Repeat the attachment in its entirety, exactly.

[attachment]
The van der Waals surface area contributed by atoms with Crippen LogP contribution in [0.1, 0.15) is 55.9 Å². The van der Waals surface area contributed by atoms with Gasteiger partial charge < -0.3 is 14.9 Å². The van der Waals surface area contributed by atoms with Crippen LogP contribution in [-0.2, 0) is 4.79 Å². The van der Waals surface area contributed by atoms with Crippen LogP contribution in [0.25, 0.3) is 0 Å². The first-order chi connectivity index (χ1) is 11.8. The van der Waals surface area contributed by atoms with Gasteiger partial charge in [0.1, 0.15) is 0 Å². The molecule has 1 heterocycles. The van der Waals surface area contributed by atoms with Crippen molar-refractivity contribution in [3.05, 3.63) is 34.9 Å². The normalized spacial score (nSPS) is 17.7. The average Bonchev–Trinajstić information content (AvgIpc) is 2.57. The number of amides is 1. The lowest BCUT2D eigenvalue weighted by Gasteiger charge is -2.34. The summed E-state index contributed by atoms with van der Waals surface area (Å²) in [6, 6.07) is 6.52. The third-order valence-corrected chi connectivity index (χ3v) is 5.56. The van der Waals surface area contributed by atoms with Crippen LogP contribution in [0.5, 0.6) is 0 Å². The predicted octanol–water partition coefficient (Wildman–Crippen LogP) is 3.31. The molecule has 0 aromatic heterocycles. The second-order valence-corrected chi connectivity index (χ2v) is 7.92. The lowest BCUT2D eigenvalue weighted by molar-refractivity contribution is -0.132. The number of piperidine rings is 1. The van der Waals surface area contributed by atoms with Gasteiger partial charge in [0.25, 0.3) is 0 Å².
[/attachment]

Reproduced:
The van der Waals surface area contributed by atoms with Crippen LogP contribution in [0.1, 0.15) is 55.9 Å². The van der Waals surface area contributed by atoms with Gasteiger partial charge < -0.3 is 14.9 Å². The van der Waals surface area contributed by atoms with Crippen LogP contribution in [-0.2, 0) is 4.79 Å². The van der Waals surface area contributed by atoms with Crippen LogP contribution in [0.25, 0.3) is 0 Å². The first-order chi connectivity index (χ1) is 11.8. The van der Waals surface area contributed by atoms with Gasteiger partial charge in [0.1, 0.15) is 0 Å². The molecule has 1 heterocycles. The van der Waals surface area contributed by atoms with Crippen molar-refractivity contribution in [3.05, 3.63) is 34.9 Å². The normalized spacial score (nSPS) is 17.7. The average Bonchev–Trinajstić information content (AvgIpc) is 2.57. The number of amides is 1. The lowest BCUT2D eigenvalue weighted by Gasteiger charge is -2.34. The summed E-state index contributed by atoms with van der Waals surface area (Å²) in [6, 6.07) is 6.52. The third-order valence-corrected chi connectivity index (χ3v) is 5.56. The van der Waals surface area contributed by atoms with Crippen LogP contribution in [0.5, 0.6) is 0 Å². The predicted octanol–water partition coefficient (Wildman–Crippen LogP) is 3.31. The molecule has 0 aromatic heterocycles. The second-order valence-corrected chi connectivity index (χ2v) is 7.92. The lowest BCUT2D eigenvalue weighted by molar-refractivity contribution is -0.132. The number of piperidine rings is 1. The van der Waals surface area contributed by atoms with Gasteiger partial charge in [0.25, 0.3) is 0 Å².